The results of recent US Presidential elections and the UK Brexit referendum reveal a deeply polarised politics along a rural–urban axis, with “left” parties dominating in cities, and “right” parties dominating the countryside. This polarised populism marks a change in the context of nation building. In liberal democracies, routinised contestation over national values and identities constantly drives nation building. This chapter analyses a shift, around 1970, between a phase of “classic nation building” associated with the rise of the modern, centralised bureaucratic state, and one of “nation deconstructing” associated with recent neoliberalism and globalisation. The former attended to the rural–urban relationship in imagining the nation, while in the latter the urban has tended to eclipse the rural, weakening national integration.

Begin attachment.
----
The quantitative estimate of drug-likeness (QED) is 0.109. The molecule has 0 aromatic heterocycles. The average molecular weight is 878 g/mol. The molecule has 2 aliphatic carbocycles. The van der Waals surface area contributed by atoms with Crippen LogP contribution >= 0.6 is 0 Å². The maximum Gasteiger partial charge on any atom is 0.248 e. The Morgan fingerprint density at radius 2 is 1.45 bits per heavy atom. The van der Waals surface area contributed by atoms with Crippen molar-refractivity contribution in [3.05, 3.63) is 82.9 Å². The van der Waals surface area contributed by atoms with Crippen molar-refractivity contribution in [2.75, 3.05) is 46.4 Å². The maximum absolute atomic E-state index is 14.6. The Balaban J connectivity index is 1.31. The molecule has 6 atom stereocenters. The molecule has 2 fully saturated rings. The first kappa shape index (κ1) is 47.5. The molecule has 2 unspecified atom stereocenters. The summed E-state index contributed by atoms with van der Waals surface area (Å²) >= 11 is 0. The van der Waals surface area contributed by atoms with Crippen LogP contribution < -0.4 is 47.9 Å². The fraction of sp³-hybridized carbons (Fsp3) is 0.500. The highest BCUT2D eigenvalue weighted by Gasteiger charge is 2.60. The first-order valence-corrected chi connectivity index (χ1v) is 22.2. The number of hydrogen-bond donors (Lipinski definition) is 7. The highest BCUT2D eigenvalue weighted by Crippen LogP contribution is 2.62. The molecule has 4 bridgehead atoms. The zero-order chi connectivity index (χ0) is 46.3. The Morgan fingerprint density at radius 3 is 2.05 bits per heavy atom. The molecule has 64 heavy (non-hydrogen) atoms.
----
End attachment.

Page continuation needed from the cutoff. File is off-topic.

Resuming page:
|Title of host publication||Politics and Policies of Rural Authenticity|
|Editors||Pavel Pospěch, Eirik Magnus Fuglestad, Elisabete Figueiredo|
|Place of Publication||London|
|Number of pages||12|
|Publication status||Published - 30 Sep 2021|
|Name||Perspectives on Rural Policy and Planning|